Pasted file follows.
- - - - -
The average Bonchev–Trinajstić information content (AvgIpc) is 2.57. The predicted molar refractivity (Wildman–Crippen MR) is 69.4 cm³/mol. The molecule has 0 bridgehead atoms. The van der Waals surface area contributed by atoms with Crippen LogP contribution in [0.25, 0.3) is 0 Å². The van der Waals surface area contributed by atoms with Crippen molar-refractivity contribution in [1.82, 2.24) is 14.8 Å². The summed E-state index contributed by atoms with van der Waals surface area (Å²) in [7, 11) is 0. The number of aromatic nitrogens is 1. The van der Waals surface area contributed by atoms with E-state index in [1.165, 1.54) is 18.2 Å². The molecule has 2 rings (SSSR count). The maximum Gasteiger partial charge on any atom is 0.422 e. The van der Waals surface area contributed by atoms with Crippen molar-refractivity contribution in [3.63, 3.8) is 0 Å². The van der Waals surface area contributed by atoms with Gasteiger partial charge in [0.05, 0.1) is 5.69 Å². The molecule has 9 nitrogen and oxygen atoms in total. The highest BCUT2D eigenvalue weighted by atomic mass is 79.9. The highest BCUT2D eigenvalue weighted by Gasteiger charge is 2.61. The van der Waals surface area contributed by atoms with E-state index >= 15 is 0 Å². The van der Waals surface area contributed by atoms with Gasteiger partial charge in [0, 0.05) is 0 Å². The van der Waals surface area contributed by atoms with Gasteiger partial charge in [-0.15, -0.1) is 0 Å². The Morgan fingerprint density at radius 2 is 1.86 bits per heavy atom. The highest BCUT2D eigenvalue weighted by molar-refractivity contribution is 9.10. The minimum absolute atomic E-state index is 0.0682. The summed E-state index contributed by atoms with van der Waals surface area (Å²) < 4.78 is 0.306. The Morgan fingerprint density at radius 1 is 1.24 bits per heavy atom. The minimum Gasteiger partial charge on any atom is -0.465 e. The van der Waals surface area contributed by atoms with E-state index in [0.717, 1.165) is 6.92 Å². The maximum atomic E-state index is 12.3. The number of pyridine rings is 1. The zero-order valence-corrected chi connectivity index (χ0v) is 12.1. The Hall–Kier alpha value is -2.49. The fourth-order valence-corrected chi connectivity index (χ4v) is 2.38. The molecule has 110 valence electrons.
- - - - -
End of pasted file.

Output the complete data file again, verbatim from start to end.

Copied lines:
The average Bonchev–Trinajstić information content (AvgIpc) is 2.57. The predicted molar refractivity (Wildman–Crippen MR) is 69.4 cm³/mol. The molecule has 0 bridgehead atoms. The van der Waals surface area contributed by atoms with Crippen LogP contribution in [0.25, 0.3) is 0 Å². The van der Waals surface area contributed by atoms with Crippen molar-refractivity contribution in [1.82, 2.24) is 14.8 Å². The summed E-state index contributed by atoms with van der Waals surface area (Å²) in [7, 11) is 0. The number of aromatic nitrogens is 1. The van der Waals surface area contributed by atoms with E-state index in [1.165, 1.54) is 18.2 Å². The molecule has 2 rings (SSSR count). The maximum Gasteiger partial charge on any atom is 0.422 e. The van der Waals surface area contributed by atoms with Crippen molar-refractivity contribution in [3.63, 3.8) is 0 Å². The van der Waals surface area contributed by atoms with Gasteiger partial charge in [0.05, 0.1) is 5.69 Å². The molecule has 9 nitrogen and oxygen atoms in total. The highest BCUT2D eigenvalue weighted by atomic mass is 79.9. The highest BCUT2D eigenvalue weighted by Gasteiger charge is 2.61. The van der Waals surface area contributed by atoms with E-state index >= 15 is 0 Å². The van der Waals surface area contributed by atoms with Gasteiger partial charge in [0, 0.05) is 0 Å². The van der Waals surface area contributed by atoms with Gasteiger partial charge in [-0.15, -0.1) is 0 Å². The Morgan fingerprint density at radius 2 is 1.86 bits per heavy atom. The highest BCUT2D eigenvalue weighted by molar-refractivity contribution is 9.10. The minimum absolute atomic E-state index is 0.0682. The summed E-state index contributed by atoms with van der Waals surface area (Å²) < 4.78 is 0.306. The Morgan fingerprint density at radius 1 is 1.24 bits per heavy atom. The minimum Gasteiger partial charge on any atom is -0.465 e. The van der Waals surface area contributed by atoms with E-state index in [0.717, 1.165) is 6.92 Å². The maximum atomic E-state index is 12.3. The number of pyridine rings is 1. The zero-order valence-corrected chi connectivity index (χ0v) is 12.1. The Hall–Kier alpha value is -2.49. The fourth-order valence-corrected chi connectivity index (χ4v) is 2.38. The molecule has 110 valence electrons.